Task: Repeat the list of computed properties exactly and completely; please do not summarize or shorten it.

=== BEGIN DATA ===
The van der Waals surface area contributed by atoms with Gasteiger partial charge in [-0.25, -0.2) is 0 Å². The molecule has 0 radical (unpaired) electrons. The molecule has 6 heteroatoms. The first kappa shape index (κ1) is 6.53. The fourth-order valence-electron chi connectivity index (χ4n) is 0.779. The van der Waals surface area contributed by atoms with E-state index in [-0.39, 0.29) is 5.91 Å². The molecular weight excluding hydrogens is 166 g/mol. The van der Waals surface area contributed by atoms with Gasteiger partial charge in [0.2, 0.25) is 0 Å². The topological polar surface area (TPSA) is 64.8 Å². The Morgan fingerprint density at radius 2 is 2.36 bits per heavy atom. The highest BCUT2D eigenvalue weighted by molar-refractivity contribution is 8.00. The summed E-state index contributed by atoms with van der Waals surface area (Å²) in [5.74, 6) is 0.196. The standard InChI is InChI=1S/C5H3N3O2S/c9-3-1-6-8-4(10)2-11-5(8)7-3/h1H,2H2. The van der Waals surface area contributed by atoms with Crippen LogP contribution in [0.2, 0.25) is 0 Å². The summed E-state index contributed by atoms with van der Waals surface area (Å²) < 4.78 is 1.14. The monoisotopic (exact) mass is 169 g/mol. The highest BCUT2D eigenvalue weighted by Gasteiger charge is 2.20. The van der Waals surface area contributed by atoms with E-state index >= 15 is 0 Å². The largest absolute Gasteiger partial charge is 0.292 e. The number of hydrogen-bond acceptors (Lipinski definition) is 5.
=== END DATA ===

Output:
The van der Waals surface area contributed by atoms with Gasteiger partial charge in [-0.25, -0.2) is 0 Å². The molecule has 0 radical (unpaired) electrons. The molecule has 6 heteroatoms. The first kappa shape index (κ1) is 6.53. The fourth-order valence-electron chi connectivity index (χ4n) is 0.779. The van der Waals surface area contributed by atoms with E-state index in [-0.39, 0.29) is 5.91 Å². The molecular weight excluding hydrogens is 166 g/mol. The van der Waals surface area contributed by atoms with Gasteiger partial charge in [0.2, 0.25) is 0 Å². The topological polar surface area (TPSA) is 64.8 Å². The Morgan fingerprint density at radius 2 is 2.36 bits per heavy atom. The highest BCUT2D eigenvalue weighted by molar-refractivity contribution is 8.00. The summed E-state index contributed by atoms with van der Waals surface area (Å²) in [5.74, 6) is 0.196. The standard InChI is InChI=1S/C5H3N3O2S/c9-3-1-6-8-4(10)2-11-5(8)7-3/h1H,2H2. The van der Waals surface area contributed by atoms with Crippen LogP contribution in [0.2, 0.25) is 0 Å². The summed E-state index contributed by atoms with van der Waals surface area (Å²) < 4.78 is 1.14. The monoisotopic (exact) mass is 169 g/mol. The highest BCUT2D eigenvalue weighted by Gasteiger charge is 2.20. The van der Waals surface area contributed by atoms with E-state index >= 15 is 0 Å². The largest absolute Gasteiger partial charge is 0.292 e. The number of hydrogen-bond acceptors (Lipinski definition) is 5.